Our next task is to reduce all the inputs that we’ve identified to just those few that impact variability the most. We can start to strip down the list of requirements by utilizing observation & recording the quantitative findings. For example, the actual variability in time to complete, the differences between Ben and Sue at processing orders and the variance in product dimensions at each stage of the process.
We can take sample data from a process by:
- Selecting a continuous data measure (dimensions, dollars, time).
- Analysis of historical values & historical variance.
- Definition of the unit that we’re going to monitor. This must be something we can monitor through different parts of the process.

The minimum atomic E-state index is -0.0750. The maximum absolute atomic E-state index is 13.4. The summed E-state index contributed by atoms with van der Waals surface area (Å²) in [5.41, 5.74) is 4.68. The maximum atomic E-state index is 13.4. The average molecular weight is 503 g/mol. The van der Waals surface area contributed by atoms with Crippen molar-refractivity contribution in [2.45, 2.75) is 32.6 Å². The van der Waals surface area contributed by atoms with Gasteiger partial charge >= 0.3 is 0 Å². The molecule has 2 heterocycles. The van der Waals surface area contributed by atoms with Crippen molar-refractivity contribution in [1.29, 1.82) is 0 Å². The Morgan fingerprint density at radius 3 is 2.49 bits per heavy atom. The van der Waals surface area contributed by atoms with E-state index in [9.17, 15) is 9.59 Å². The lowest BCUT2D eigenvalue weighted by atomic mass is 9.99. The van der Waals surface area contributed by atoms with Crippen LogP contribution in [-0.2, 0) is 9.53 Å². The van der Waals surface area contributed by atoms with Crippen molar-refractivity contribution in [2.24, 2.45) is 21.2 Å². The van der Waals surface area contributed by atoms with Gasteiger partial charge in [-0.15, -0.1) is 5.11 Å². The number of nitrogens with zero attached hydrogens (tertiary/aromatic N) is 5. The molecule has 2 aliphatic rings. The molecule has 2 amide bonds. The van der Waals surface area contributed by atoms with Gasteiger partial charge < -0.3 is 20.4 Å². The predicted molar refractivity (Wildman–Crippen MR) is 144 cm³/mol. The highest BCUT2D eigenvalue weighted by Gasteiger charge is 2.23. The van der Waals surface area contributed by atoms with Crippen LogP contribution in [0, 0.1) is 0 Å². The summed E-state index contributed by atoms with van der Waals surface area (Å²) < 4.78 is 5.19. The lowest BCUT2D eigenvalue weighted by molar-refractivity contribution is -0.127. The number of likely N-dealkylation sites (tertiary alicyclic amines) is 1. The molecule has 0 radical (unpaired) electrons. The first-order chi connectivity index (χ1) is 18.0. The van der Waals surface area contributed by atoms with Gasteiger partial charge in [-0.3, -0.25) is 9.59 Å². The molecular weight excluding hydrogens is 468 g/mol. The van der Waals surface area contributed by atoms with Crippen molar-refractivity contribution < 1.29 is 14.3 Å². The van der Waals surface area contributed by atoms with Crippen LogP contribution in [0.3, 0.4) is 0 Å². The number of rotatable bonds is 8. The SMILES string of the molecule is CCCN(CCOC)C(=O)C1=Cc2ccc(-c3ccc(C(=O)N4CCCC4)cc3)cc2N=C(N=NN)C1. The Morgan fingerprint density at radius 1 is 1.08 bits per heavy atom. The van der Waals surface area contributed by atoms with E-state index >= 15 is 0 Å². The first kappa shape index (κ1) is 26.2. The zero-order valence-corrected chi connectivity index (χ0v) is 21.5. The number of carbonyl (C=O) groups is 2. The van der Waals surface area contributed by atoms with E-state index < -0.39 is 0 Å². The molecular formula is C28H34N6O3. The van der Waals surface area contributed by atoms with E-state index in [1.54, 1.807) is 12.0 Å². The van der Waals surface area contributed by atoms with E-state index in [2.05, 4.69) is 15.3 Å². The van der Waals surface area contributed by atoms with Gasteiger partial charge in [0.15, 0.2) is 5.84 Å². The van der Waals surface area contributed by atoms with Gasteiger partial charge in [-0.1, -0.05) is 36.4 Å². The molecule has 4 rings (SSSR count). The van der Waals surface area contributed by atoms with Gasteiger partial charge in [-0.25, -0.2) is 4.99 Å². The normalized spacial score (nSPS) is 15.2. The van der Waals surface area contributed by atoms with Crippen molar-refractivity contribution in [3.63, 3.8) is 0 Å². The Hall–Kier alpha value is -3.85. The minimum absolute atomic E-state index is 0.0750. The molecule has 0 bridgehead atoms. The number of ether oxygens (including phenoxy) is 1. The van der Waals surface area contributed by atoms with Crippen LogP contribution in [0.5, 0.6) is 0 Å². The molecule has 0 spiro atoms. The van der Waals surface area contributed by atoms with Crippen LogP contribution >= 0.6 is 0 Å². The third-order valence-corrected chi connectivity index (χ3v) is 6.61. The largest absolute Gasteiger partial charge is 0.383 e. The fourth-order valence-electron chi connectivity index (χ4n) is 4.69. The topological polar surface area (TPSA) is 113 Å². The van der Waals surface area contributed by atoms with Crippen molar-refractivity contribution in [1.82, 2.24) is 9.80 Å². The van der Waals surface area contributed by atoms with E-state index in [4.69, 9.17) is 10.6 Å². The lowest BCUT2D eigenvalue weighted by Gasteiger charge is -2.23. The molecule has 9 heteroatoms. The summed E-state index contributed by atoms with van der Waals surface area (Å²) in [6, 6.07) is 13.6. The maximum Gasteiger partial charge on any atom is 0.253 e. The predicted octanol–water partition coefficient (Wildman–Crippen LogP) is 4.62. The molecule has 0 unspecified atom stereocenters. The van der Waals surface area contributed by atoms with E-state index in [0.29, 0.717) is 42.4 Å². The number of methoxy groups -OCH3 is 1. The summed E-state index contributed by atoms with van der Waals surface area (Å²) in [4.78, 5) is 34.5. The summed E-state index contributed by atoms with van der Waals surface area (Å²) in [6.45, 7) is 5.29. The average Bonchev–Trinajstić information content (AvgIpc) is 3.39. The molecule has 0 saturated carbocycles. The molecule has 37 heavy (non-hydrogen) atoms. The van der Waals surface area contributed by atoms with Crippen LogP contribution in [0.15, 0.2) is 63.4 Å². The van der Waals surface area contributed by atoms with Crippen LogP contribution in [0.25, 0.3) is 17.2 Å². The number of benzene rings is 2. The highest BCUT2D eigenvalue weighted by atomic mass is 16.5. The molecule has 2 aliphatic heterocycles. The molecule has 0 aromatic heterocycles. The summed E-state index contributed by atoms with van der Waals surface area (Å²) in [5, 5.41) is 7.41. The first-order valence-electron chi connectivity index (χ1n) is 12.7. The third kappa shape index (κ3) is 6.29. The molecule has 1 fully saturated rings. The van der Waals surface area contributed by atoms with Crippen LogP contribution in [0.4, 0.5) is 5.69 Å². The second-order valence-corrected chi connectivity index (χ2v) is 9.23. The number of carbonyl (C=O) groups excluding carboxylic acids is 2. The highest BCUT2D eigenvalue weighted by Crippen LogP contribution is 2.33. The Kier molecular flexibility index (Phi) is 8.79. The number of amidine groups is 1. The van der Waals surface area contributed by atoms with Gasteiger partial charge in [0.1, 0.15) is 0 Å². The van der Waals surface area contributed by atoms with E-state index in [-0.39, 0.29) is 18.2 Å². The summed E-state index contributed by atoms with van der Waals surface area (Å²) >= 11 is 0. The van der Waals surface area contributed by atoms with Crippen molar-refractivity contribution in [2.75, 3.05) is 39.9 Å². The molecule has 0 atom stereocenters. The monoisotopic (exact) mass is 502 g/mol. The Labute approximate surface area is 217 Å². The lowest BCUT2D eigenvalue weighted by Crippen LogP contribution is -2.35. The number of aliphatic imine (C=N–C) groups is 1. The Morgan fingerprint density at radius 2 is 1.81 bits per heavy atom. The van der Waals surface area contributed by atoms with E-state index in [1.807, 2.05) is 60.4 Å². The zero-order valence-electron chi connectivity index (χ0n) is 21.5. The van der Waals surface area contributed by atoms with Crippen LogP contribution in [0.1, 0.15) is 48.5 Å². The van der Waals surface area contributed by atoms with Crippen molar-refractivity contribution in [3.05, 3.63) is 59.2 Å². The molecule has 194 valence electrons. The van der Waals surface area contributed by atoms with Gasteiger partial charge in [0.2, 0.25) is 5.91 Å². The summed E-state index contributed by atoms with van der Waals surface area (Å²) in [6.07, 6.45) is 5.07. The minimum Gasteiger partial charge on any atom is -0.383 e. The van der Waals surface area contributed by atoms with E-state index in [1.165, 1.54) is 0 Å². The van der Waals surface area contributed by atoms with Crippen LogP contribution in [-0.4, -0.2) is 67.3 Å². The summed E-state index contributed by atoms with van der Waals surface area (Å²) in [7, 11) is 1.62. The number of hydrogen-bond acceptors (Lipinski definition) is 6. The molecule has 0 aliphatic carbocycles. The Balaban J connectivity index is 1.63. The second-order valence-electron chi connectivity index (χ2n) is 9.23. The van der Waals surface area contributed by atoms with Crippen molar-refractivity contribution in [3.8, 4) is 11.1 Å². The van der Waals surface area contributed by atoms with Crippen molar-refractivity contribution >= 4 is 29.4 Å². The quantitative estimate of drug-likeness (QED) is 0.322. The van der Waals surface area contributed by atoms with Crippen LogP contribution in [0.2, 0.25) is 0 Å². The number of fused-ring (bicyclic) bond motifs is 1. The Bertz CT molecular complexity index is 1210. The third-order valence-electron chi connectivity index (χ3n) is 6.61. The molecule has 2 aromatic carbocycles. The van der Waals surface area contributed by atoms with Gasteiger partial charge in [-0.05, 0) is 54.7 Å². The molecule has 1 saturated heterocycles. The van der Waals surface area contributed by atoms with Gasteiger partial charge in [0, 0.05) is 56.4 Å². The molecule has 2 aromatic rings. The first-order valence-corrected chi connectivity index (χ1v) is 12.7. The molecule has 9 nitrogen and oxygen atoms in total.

- We should then take 2 to 5 measurements for each unit along the different stages of the process. We should do this for 3-5 consecutive units.
- After time has passed, we should repeat the previous step.
- We should then create a multi-vari chart.
The multi-vari chart below was drawn by hand and is purely for illustration. Apologies for the mess! Each vertical block shows the time in which we tested. So we may have completed a test in the morning; another at lunch time and another in the afternoon.
The plots follow a particular product along the process. So, the red line shows the 6 check points for that product. From this, we may be able to derive a particular area in the process that is building in a large amount of the variance. We can enhance this chart further by taking the mean for all observations in each time period and use a dotted line to map the average between each time period.
With mean and average line added:
Content based on study of the Six Sigma Black Belt course and Six Sigma for Dummies